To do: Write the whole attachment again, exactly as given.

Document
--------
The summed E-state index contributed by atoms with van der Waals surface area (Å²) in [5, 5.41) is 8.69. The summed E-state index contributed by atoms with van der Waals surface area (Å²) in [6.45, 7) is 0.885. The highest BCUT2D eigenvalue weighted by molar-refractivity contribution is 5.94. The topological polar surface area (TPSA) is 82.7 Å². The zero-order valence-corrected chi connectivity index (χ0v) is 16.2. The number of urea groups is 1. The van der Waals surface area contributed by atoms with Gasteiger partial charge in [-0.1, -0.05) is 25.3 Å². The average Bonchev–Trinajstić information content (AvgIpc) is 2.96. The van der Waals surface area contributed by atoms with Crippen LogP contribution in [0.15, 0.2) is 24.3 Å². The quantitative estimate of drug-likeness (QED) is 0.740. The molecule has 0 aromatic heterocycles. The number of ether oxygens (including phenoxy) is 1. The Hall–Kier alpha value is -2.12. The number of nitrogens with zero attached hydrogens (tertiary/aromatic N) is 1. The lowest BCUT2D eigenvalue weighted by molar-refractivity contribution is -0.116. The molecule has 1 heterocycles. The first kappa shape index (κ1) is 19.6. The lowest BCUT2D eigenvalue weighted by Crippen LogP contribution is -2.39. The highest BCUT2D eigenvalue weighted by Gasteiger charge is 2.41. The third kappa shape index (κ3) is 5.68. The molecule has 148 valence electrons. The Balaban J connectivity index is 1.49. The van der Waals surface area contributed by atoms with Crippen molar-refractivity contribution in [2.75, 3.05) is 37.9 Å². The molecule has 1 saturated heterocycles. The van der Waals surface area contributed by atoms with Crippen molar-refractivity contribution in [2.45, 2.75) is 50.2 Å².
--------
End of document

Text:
The summed E-state index contributed by atoms with van der Waals surface area (Å²) in [5, 5.41) is 8.69. The summed E-state index contributed by atoms with van der Waals surface area (Å²) in [6.45, 7) is 0.885. The highest BCUT2D eigenvalue weighted by molar-refractivity contribution is 5.94. The topological polar surface area (TPSA) is 82.7 Å². The zero-order valence-corrected chi connectivity index (χ0v) is 16.2. The number of urea groups is 1. The van der Waals surface area contributed by atoms with Gasteiger partial charge in [-0.1, -0.05) is 25.3 Å². The average Bonchev–Trinajstić information content (AvgIpc) is 2.96. The van der Waals surface area contributed by atoms with Crippen LogP contribution in [0.15, 0.2) is 24.3 Å². The quantitative estimate of drug-likeness (QED) is 0.740. The molecule has 0 aromatic heterocycles. The number of ether oxygens (including phenoxy) is 1. The Hall–Kier alpha value is -2.12. The number of nitrogens with zero attached hydrogens (tertiary/aromatic N) is 1. The lowest BCUT2D eigenvalue weighted by molar-refractivity contribution is -0.116. The molecule has 1 heterocycles. The first kappa shape index (κ1) is 19.6. The lowest BCUT2D eigenvalue weighted by Crippen LogP contribution is -2.39. The highest BCUT2D eigenvalue weighted by Gasteiger charge is 2.41. The third kappa shape index (κ3) is 5.68. The molecule has 148 valence electrons. The Balaban J connectivity index is 1.49. The van der Waals surface area contributed by atoms with Crippen molar-refractivity contribution in [2.75, 3.05) is 37.9 Å². The molecule has 1 saturated heterocycles. The van der Waals surface area contributed by atoms with Crippen molar-refractivity contribution in [2.45, 2.75) is 50.2 Å².